LVMH has offered $14.5 billion for jeweler Tiffany & Co. in a bid that could result in Chairman Bernard Arnault’s biggest ever takeover and expand the Louis Vuitton owner’s reach into the U.S.

Tiffany said it received an unsolicited $120-a-share proposal from the luxury giant, after the French company confirmed a Bloomberg report that it was considering a bid.

The jeweler advised shareholders to take no action, saying its board is reviewing the offer. The price would be 22% more than the Oct. 25 close. Tiffany shares surged to $128.30 early Monday.

There’s no assurance that preliminary talks will result in an agreement, LVMH said in a statement, while Tiffany said no discussions are under way.

A deal for the jeweler would expand the French company’s access to U.S. luxury shoppers, giving it an iconic, 182-year-old brand known for its robin’s egg blue boxes and its role as a favorite haunt of Holly Golightly in Truman Capote’s “Breakfast at Tiffany’s.” Adding the brand to a stable that includes the Bulgari jewel and watch label, Christian Dior fashions, Hublot watches and Dom Perignon Champagne could help LVMH compete against Cartier owner Richemont SA.

Jewelry is one of few segments of the luxury sector where LVMH is not the leader, “and we know Mr. Arnault likes to be always No. 1,” RBC analyst Rogerio Fujimori said in a note. “Tiffany would become a better company and stronger competitor under the ownership of LVMH.”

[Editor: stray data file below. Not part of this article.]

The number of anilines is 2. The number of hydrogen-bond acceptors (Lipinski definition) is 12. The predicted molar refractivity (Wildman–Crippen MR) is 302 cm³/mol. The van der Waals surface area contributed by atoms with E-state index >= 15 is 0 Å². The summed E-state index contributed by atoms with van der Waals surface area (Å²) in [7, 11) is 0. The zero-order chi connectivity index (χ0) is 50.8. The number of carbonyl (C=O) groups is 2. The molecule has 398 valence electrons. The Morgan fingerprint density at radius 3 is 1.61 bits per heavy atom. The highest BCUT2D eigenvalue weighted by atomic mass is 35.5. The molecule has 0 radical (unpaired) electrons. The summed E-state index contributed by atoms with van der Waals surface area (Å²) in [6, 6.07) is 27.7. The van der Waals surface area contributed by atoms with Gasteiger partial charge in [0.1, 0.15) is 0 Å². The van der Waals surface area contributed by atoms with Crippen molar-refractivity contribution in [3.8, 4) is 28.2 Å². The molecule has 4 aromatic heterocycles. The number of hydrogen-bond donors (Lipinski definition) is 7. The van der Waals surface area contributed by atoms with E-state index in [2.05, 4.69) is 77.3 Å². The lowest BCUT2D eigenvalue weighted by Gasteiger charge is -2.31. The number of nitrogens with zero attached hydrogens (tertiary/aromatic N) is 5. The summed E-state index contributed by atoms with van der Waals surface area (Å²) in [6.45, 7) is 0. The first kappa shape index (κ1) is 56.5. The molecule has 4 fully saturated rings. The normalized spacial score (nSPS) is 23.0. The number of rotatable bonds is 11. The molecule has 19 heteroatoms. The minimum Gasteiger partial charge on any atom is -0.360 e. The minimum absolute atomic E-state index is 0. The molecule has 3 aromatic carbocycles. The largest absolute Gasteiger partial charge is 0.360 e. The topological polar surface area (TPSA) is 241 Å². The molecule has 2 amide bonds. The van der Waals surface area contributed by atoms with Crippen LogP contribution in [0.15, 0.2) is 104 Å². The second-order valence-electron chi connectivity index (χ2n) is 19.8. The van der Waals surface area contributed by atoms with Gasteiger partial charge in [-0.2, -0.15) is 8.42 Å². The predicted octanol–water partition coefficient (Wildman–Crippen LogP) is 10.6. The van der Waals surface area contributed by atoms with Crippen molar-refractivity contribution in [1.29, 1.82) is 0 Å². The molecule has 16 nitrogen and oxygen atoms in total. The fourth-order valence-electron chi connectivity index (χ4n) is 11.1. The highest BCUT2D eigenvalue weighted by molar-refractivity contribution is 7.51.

Even after Monday’s 30% surge, Tiffany shares are well short of their peak of $139.50 in July 2018.

‘Stronger Competitor’
A fair valuation of the jeweler would be about $160 a share or higher, according to Cowen & Co. analyst Oliver Chen. He wrote in a note Sunday that Tiffany’s “strategic positioning as a gifting authority, brand DNA as a diamond and bridal authority, are leading qualities and deserve an exceptional premium.”

Paris-based LVMH was little changed in early afternoon trading. It has jumped about 50% this year, giving it a market capitalization of about $215 billion.

The French company has been riding a wave of luxury demand in China but faces risks including that country’s trade war with the U.S. and the months-long anti-Beijing protests in Hong Kong. Earlier this month, it opened a new Louis Vuitton factory in Texas in a ceremony that included President Donald Trump as the French company sharpens its focus on the U.S., its second-largest region by revenue behind Asia.

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